Dear LiL – Thanks for your response to Undecided about childcare after returning from maternity leave – but I’m more concerned about the fact that we also have COVID-19 to contend with now. Going back is hard enough but you tell yourself “it’s going to be good for him/her and for me. They’re safe, in good hands, etc.” What happens now when that may not be the case anymore? I’m struggling with that part more.” ~ Concerned
Thanks for your follow up query about handling/choosing child care arrangements after maternity leave in light of the current health pandemic.
Covid-19; what unprecedented times we are now living in.
Regardless of the nanny versus child care route you may have chosen, to satisfy yourself that your child is safe it is important to have the lines of communication open with the caregiver, and to also critically assess how you can reasonably, and within your means, help minimize the chances of you and your child contracting COVID-19. Also, communicating your concerns with your child’s family physician is invaluable here. My understanding is that children are more likely to recover from the virus than others – but this is a medical opinion that needs input and discussion with a qualified health care practitioner.
Speaking from my personal circumstances, I inherently trust my current nanny. We openly discuss how we are keeping our social contacts and interactions to a minimum. I fully trust that she will not come to work if she is sick, or has been in contact with someone with a confirmed COVID-19 diagnosis. In fact, in early February she informed me that there was a possibility that her husband was in contact with someone that had COVID-19. I can only imagine that disclosing this was difficult to do – and yet she did it. This is just a further example of how it built our trust relationship.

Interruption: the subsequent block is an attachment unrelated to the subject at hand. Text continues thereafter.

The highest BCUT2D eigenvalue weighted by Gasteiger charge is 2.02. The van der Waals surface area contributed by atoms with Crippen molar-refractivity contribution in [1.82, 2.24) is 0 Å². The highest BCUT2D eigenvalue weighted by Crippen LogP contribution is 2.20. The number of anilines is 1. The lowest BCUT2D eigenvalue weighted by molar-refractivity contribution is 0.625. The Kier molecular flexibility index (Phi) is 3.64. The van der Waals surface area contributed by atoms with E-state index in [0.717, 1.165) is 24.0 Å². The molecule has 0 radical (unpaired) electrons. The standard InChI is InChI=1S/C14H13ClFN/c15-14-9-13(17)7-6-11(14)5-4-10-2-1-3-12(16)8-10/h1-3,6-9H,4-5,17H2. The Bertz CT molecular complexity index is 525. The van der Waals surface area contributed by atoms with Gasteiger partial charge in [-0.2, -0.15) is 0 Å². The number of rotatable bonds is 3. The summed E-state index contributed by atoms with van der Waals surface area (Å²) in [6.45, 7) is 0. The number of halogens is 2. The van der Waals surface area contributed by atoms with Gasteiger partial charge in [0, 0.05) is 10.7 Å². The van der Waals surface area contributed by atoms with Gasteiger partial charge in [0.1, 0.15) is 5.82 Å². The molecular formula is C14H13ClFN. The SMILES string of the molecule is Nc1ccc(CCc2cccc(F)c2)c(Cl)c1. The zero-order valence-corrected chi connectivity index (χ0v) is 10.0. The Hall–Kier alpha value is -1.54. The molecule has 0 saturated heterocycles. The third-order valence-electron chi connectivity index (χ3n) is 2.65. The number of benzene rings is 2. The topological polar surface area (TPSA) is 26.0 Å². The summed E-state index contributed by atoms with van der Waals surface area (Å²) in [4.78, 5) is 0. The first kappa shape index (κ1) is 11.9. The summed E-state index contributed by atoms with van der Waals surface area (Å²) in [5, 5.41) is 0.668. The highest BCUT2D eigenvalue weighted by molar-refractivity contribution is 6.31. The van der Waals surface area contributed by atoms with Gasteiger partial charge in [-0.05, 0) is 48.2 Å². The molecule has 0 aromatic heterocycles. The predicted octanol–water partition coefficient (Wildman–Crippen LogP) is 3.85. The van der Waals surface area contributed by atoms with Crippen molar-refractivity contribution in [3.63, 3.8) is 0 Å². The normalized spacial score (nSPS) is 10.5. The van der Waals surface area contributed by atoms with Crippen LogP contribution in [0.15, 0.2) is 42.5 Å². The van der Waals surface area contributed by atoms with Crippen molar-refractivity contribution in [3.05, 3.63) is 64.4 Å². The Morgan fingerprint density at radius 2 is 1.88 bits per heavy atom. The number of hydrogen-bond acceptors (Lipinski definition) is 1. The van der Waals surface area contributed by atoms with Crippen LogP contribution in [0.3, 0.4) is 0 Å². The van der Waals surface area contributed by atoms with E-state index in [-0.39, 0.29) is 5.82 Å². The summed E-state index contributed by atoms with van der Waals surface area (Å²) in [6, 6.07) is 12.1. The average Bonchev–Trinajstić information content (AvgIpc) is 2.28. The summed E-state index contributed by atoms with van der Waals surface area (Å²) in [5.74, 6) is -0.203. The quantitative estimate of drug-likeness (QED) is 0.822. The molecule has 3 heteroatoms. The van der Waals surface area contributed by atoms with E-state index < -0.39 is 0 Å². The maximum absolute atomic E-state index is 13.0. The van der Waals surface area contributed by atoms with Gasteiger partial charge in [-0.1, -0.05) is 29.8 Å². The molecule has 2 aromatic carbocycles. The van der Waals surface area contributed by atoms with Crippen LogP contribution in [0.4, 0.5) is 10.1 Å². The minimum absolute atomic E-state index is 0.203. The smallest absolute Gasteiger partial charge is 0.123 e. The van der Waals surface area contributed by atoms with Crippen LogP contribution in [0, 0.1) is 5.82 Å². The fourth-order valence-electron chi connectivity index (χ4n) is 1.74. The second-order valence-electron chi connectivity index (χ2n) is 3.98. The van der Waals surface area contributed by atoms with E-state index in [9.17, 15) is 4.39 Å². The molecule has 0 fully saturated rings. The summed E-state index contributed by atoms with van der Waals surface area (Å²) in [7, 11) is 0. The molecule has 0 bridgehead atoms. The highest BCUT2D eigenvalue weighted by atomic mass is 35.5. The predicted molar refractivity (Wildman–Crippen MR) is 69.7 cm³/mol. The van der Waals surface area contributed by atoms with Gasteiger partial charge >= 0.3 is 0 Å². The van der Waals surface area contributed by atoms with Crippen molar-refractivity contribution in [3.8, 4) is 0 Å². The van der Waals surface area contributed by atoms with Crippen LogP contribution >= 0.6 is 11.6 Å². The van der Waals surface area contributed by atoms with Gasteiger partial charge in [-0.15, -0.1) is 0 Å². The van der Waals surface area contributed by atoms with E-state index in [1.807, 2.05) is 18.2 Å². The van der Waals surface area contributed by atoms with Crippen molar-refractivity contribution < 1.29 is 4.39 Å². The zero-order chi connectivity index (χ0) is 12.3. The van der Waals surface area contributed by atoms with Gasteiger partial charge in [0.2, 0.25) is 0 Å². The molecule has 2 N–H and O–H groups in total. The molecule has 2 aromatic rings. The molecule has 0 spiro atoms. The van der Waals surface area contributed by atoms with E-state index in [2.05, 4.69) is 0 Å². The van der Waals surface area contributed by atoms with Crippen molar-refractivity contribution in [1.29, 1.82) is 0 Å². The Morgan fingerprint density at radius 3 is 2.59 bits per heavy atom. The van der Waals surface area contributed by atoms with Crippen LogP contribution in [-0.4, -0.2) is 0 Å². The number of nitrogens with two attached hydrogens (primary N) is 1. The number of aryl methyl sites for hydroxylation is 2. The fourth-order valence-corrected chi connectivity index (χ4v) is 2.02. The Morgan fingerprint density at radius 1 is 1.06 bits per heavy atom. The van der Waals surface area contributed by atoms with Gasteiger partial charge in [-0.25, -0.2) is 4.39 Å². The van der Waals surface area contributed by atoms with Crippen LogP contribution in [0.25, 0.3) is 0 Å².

An added benefit is that my nanny drives – and so this also reassures me that her chances of contracting the virus is further reduced. I have friends with nannies that rely on public transit to commute to and from their home. In most of those instances, they have chosen to personally transport their nanny to and from their homes, so as to minimize the chance of contracting the virus. I appreciate that in order to even facilitate this, it is a privilege and not possible for many people.
I also have friends recently returning from maternity leave that have chosen to keep their child/children in day care. They feel reassured that there are proper protocols in place at their daycare; their daycares won’t accept anyone with obvious symptoms to the layperson that they are sick or coughing. The caregivers themselves also wear personal protective equipment. Again, in order to satisfy yourself that you are leaving your child/children in good hands means that you need to be having these conversations and open communications with the caregivers and owners.
As a mother, I am constantly assessing and reassessing the decisions I make for my children. I am not perfect. I never will be. I also cannot control my children from the inevitable. But what lets me sleep at night is that I am satisfied that I am placing them in a safe environment to the best of my ability. And really – what more can we do as parents? Chin up colleague.